I was curious about some details of electricity production in the US, so I dug up some data.
The total production over the year in 2007 and 2008 was about 4,156 billion kWhr and 4,110 billion kWhr. ( Production was actually down in 2008 slightly from 2007, mostly in the last half of the year )
The maximum instantaneous production in the US in 2007 was about 1 billion kW.
There are 8760 hours in the year, so over the course of the year we run our generators at about 47% capacity.
Why is it so low? Because max capacity is needed for only a brief period in the middle of the day in the highest demand days in august.
Over the year the big 3 of energy production are used at a fraction of their capacity. All the other sources are around 10% of total production ( hydro, wind, geothermal, petroleum products, etc ) so we’ll ignore them for now.
Coal runs at 73%, Natural gas is 25% and nuclear is at 92% of generating capacity.
Why? Nuclear has the highest up front cost and the lowest fuel cost, and natural gas has the lowest up front and highest fuel cost with coal in the middle.
July and August are the months with the highest electriciy demand. During August 2007 we used 58% of capacity.
April is the month with the lowest demand, during April we average using 42% of capacity.
In August, coal averages 83%, natural gas 42% and nuclear 99% of capacity.
In April, coal averages 64%, natural gas 21%, and nuclear 78% of capacity.
Why do we burn natural gas at all if we have unused coal capacity? Because coal and nuclear are slow to start and stop, you dont cycle them on and off during the day, they take hours to heat up and cool down. You only stop a coal fired boiler if you are going to idle it for a lot longer than one day.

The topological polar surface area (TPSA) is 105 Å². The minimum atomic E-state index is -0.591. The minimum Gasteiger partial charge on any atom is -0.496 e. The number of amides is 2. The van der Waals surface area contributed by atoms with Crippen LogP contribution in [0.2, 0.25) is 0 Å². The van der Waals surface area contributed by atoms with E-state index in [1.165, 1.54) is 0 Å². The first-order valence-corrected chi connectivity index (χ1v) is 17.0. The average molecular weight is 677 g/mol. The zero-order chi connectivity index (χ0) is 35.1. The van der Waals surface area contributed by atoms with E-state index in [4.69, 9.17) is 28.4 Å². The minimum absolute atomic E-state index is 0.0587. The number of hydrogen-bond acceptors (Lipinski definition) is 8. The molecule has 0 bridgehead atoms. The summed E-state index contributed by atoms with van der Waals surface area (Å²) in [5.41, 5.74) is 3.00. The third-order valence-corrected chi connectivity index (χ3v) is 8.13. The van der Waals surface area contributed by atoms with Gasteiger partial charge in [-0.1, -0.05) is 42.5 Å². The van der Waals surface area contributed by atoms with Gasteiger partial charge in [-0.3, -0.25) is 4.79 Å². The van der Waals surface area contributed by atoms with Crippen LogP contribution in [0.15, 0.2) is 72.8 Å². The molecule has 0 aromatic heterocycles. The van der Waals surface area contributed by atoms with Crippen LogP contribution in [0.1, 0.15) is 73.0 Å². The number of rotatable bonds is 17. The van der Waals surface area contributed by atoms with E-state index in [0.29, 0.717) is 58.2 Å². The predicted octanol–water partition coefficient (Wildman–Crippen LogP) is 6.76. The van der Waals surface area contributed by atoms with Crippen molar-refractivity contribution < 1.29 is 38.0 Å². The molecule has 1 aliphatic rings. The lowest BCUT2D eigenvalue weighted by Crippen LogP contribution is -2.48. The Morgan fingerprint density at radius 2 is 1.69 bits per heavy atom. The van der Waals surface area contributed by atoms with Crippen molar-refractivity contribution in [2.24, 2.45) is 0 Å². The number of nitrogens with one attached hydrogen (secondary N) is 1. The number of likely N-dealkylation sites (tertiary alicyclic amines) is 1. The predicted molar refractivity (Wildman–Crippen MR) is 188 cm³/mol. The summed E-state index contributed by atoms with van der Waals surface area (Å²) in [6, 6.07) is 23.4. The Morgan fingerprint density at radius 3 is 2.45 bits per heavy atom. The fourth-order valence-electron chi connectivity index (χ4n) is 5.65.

Natural gas is used to fill in the peak of the day, while the coal and nukes probably run all 24 hours.
I have been unable to find real data on the production/consumption curve during the day.
So picking August when we run 58% capacity here are 3 possible curves for an August day.
The green line would be constant 58% through the day. We know this doesnt happen because nobody would have built that other 42% if it was so.
The peak happens sometime early afternoon, and when it gets too close to 100% or exceeds it you get brownouts. All the lines have the same area under the curve, I have no idea which one is closest to reality. The blue line bottoms out at 37% which is where you would be if you only ran nuclear and coal and everything else shut down ( which is actually unlikely: hydro, geothermal, wind and others dont shut down either )
The point of that? To show that in the hours outside of about a 4 – 6 hour range in the middle of the day there is tons of excess capacity.